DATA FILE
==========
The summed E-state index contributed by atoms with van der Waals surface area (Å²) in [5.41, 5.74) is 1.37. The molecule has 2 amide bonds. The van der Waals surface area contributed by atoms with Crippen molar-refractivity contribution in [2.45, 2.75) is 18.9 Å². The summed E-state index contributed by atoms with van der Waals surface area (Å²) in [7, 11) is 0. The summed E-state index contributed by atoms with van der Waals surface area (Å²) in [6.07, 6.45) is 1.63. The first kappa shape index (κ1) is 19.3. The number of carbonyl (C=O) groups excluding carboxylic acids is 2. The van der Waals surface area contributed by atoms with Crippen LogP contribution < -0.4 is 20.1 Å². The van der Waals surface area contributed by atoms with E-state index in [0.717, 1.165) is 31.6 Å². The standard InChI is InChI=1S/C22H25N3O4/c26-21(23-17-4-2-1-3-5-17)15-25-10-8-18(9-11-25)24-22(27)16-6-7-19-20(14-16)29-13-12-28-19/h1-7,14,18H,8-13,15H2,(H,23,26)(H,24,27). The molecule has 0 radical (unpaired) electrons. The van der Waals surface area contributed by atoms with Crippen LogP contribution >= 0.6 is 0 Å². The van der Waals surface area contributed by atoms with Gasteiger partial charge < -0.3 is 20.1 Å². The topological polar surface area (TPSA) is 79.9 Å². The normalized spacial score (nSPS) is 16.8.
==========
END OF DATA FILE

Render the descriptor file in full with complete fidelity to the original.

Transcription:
The summed E-state index contributed by atoms with van der Waals surface area (Å²) in [5.41, 5.74) is 1.37. The molecule has 2 amide bonds. The van der Waals surface area contributed by atoms with Crippen molar-refractivity contribution in [2.45, 2.75) is 18.9 Å². The summed E-state index contributed by atoms with van der Waals surface area (Å²) in [7, 11) is 0. The summed E-state index contributed by atoms with van der Waals surface area (Å²) in [6.07, 6.45) is 1.63. The first kappa shape index (κ1) is 19.3. The number of carbonyl (C=O) groups excluding carboxylic acids is 2. The van der Waals surface area contributed by atoms with Crippen LogP contribution < -0.4 is 20.1 Å². The van der Waals surface area contributed by atoms with E-state index in [0.717, 1.165) is 31.6 Å². The standard InChI is InChI=1S/C22H25N3O4/c26-21(23-17-4-2-1-3-5-17)15-25-10-8-18(9-11-25)24-22(27)16-6-7-19-20(14-16)29-13-12-28-19/h1-7,14,18H,8-13,15H2,(H,23,26)(H,24,27). The molecule has 0 radical (unpaired) electrons. The van der Waals surface area contributed by atoms with Crippen LogP contribution >= 0.6 is 0 Å². The van der Waals surface area contributed by atoms with Gasteiger partial charge < -0.3 is 20.1 Å². The topological polar surface area (TPSA) is 79.9 Å². The normalized spacial score (nSPS) is 16.8.